LRPD suspends officer who complained about racial slur in recruit's Facebook post | Arkansas Blog

Wednesday, January 24, 2018

LRPD suspends officer who complained about racial slur in recruit's Facebook post

Posted By on Wed, Jan 24, 2018 at 11:10 AM

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The Little Rock Police Department has continued punishing black officers involved in the reporting of a white police recruit's use of a racial slur on Facebook.

Sgt. Willie Davis, who is vice president of the Little Rock Black Police Officers Association, was suspended Monday for 10 days the LRPD confirmed. The police will not comment on the reason — citing personnel matters. (I've requested all files that resulted in the suspension.)

But, according to multiple sources, the suspension resulted from Davis, and the BPOA, writing a complaint about a 2013 Facebook post made by white recruit Brandon Schiefelbein  — in which, under a photo of a sleeping black man, Schiefelbein wrote "Go night night nigga. Go night night" — instead of reporting it to a supervisor.

The BPOA complaint was made public by blogger Russ Racop.

Davis' suspension follows the firing of the black police recruit Brandon Gurley, who first complained directly to Schiefelbein via Facebook about the message. (Schiefelbein took down the post, said it was a quote of a comedian used with a photo of a fellow soldier who did not object and apologized. Gurley accepted the apology.) The reason Gurley was fired? Because he, a black man, also used the n-word on Facebook.

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Here's how that logic came into play. Schiefelbein hired a lawyer once the post was made public: Robert Newcomb. Then Newcomb, in a back-and-forth with the city said: 1) his client was quoting Kevin Hart; and 2) Gurley also used the racial slur on Facebook. "If it is conduct unbecoming for one, it would be conduct unbecoming for the other," Newcomb said.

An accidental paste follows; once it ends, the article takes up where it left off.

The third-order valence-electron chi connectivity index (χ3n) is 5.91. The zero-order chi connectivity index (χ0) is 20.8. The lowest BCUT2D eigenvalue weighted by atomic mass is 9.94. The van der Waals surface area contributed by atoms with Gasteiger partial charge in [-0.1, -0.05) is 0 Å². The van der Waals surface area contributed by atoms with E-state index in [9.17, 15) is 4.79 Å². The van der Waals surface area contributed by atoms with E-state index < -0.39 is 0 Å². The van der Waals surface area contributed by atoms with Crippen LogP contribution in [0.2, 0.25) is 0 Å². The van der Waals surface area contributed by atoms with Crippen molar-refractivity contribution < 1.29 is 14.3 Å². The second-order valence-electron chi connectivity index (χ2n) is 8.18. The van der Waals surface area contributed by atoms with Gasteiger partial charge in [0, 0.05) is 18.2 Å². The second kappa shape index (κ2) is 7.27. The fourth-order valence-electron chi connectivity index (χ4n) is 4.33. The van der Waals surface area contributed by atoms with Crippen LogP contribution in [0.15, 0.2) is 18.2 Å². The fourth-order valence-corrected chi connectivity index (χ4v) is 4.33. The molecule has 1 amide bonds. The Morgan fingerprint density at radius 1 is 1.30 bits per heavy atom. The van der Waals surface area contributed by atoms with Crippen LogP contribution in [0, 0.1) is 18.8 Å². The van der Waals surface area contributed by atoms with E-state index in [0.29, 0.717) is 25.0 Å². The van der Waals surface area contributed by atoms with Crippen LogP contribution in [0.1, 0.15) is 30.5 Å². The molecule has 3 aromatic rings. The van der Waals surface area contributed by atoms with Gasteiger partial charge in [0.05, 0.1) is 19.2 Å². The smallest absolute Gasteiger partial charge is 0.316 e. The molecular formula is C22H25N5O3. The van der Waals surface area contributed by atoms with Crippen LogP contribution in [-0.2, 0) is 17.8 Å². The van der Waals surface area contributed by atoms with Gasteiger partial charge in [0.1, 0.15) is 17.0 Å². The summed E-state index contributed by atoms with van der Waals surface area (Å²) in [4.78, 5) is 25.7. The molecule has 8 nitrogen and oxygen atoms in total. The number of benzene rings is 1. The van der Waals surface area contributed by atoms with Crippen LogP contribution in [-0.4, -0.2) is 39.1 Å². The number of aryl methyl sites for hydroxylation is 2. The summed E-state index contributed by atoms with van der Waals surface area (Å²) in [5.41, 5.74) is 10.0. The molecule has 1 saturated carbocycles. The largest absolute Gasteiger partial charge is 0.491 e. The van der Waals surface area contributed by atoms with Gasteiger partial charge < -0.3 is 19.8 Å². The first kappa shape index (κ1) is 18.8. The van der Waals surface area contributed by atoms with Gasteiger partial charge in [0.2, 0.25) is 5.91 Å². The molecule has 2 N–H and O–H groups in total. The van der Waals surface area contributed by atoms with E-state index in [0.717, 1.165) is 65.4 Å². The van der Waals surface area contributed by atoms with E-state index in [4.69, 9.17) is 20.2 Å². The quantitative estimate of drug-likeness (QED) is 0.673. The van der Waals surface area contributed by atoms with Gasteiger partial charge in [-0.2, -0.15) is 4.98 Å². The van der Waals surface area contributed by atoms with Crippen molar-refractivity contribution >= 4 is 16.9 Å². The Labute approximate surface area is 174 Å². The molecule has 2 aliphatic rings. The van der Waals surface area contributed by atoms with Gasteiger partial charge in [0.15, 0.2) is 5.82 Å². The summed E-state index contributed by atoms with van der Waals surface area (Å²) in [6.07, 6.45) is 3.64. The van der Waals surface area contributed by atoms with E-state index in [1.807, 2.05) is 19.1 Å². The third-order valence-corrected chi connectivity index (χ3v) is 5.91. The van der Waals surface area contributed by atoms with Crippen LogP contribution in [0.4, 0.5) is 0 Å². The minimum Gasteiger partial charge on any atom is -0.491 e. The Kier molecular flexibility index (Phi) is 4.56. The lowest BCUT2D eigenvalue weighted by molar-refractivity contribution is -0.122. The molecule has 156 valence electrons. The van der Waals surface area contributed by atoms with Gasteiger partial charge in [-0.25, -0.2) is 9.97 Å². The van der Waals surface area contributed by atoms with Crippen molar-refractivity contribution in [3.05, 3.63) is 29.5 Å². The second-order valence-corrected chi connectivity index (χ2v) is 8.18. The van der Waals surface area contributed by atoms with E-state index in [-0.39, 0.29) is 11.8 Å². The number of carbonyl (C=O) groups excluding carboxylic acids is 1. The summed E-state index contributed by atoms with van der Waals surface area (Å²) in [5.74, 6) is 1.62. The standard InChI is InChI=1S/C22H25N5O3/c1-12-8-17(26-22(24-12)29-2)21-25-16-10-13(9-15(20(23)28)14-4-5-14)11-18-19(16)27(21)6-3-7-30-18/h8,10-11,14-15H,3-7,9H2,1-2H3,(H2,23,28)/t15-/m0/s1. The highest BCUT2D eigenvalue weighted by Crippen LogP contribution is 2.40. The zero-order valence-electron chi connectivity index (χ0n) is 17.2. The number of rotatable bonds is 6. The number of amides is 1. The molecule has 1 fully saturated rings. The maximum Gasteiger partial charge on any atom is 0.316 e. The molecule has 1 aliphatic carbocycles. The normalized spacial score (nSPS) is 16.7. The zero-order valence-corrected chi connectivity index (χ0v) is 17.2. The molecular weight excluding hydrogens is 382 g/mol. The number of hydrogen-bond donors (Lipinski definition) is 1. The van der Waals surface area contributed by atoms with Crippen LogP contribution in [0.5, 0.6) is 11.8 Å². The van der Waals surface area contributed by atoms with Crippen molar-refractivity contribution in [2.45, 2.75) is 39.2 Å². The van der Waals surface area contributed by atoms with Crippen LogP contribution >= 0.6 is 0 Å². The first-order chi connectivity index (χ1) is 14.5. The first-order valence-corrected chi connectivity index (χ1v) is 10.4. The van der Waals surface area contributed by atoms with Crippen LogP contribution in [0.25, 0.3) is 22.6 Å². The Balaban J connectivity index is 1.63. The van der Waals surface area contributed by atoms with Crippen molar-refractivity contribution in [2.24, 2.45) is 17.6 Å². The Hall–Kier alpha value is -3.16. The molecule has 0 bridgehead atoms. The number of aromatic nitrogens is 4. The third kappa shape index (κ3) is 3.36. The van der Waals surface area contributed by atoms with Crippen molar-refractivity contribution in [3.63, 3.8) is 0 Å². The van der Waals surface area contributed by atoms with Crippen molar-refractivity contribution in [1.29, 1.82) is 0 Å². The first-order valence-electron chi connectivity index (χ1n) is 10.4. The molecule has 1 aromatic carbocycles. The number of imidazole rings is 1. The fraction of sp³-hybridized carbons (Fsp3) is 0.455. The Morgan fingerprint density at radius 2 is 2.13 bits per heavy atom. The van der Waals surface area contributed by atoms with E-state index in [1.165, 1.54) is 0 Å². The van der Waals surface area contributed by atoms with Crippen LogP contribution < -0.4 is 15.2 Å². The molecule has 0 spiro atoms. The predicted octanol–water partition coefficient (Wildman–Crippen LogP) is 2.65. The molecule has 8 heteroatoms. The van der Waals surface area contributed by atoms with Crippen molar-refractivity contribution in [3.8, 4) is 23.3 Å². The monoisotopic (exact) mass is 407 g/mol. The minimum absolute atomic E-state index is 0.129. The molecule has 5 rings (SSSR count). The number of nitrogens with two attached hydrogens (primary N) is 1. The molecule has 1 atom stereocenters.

So, LRPD fired both Gurley and Schiefelbein.

Davis has often been publicly critical of the department — including letters calling out LRPD Chief Kenton Buckner. We interviewed him recently about community policing for our cover story on a policy of increased traffic stops compared by some to stop-and-frisk.

"We have a lot of good officers; we do. I think 98 percent of the time we get it right," [Davis] said. "But there's a small degree. And, there's a few that will never accept the idea of community policing. In some cases it may be a person that acts as a leader — that may be a leader." Davis was among the Black Police Officers Association members to criticize Chief Buckner.

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